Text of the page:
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An overview of Cerebellar Astrocytoma

Cerebellar astrocytoma (CA) is a benign tumor of astrocytes or a specific type of glial cell tumor which has been mainly observed in the posterior fossa region (25%) of the brain. Overall, CA accounts for almost 10% of all primary brain tumors. Glial cells are supportive cells to neurons in the brain consisting of astrocytes, oligodendrocytes, ependymal cells, as well as microglia. CA is most evident among children and young adults with well-circumscribed regions, as it is also called juvenile pilocytic astrocytoma. The cerebellum is the vital part of the brain which is responsible for balance and coordinated movements. Pilocytic astrocytoma is synonymously used for cerebellar astrocytoma as it most commonly occurs in the cerebellum.

The majority of CA arises from the central nervous system (CNS). The nature of the tumor is a low grade with patients having long-term survival. CA may lead to increased head circumference with cerebellar lesion-oriented major symptomatic manifestations such as peripheral ataxia, intention tremor, dysmetria, nystagmus, and dysarthria.

Global perspective

Cerebellar Astrocytoma

According to the WHO, such rare tumors are considered Grade I astrocytomas with a good prognosis. Generally, CA is a pediatric tumor that is caused by ionizing radiations and/or mutations of the BRAF proto-oncogene sporadically. Most pilocytic astrocytomas (90%) are having a global survival mean of 10 years. These Grade I tumors contribute to approximately 5.1 % of all gliomas with males being slightly more affected in comparison to females. Most juvenile pilocytic astrocytomas manifest by the early two decades of life with an estimated incidence rate of 14 new cases per million in children (<15 years).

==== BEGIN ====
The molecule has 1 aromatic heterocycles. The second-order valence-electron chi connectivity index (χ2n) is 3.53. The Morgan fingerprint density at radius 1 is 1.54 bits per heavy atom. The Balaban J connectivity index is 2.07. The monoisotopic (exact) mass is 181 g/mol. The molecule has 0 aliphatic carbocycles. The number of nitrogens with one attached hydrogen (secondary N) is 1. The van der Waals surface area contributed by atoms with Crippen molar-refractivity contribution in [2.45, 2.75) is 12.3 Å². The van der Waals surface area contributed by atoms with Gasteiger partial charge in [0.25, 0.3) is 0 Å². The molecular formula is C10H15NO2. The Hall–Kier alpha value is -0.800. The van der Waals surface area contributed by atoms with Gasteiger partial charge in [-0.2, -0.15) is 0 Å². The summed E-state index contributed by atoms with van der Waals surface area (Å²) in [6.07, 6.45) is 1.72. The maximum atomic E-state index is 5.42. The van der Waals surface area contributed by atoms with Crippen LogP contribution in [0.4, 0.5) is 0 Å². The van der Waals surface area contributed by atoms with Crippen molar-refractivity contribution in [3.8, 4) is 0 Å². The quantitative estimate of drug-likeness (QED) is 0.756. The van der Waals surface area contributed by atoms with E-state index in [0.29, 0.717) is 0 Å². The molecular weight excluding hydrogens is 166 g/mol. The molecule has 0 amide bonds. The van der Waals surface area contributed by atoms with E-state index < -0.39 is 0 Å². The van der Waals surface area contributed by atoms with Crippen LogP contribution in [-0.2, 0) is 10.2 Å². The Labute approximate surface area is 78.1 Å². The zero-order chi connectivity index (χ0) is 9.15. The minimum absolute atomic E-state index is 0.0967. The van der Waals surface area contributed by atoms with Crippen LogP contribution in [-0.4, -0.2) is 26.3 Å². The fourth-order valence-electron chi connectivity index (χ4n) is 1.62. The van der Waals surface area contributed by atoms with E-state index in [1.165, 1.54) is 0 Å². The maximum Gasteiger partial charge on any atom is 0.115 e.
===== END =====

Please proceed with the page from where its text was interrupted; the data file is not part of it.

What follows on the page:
Indian perspective

According to a study decades ago, emphasis on the role of radiotherapy following surgical resection as the mainstay of pilocytic astrocytoma management was established in India. There is a concern for prognosis which needs to be addressed for the infiltrating types of diffused astrocytomas. However, a recent Indian population study with adult low-grade gliomas has associated p53 mutations and altered microvascular density count to detect early recurrence of aggressive infiltrating diffuse tumor behavior of pilocytic astrocytomas, indicating the malignancies can occur at a higher rate in adults.

Signs and symptoms

Some very common signs are headaches, nausea, vomiting, balance problems along with vision defects. CA can merely be managed through surgical removal with fewer chances of leading to malignancy.


A diagnosis of CA relies on clinical evaluation and a number of tumor-specific investigations including imaging modalities. Such major imaging techniques are:

  • Computerized tomography (CT) scans

  • Magnetic resonance imaging (MRI)

Other than imaging techniques, surgical removal and microscopic evaluation of biopsy samples are done for histopathological confirmation of the diagnosis. A biopsy is not to be sought if the tumor is in the optical axis.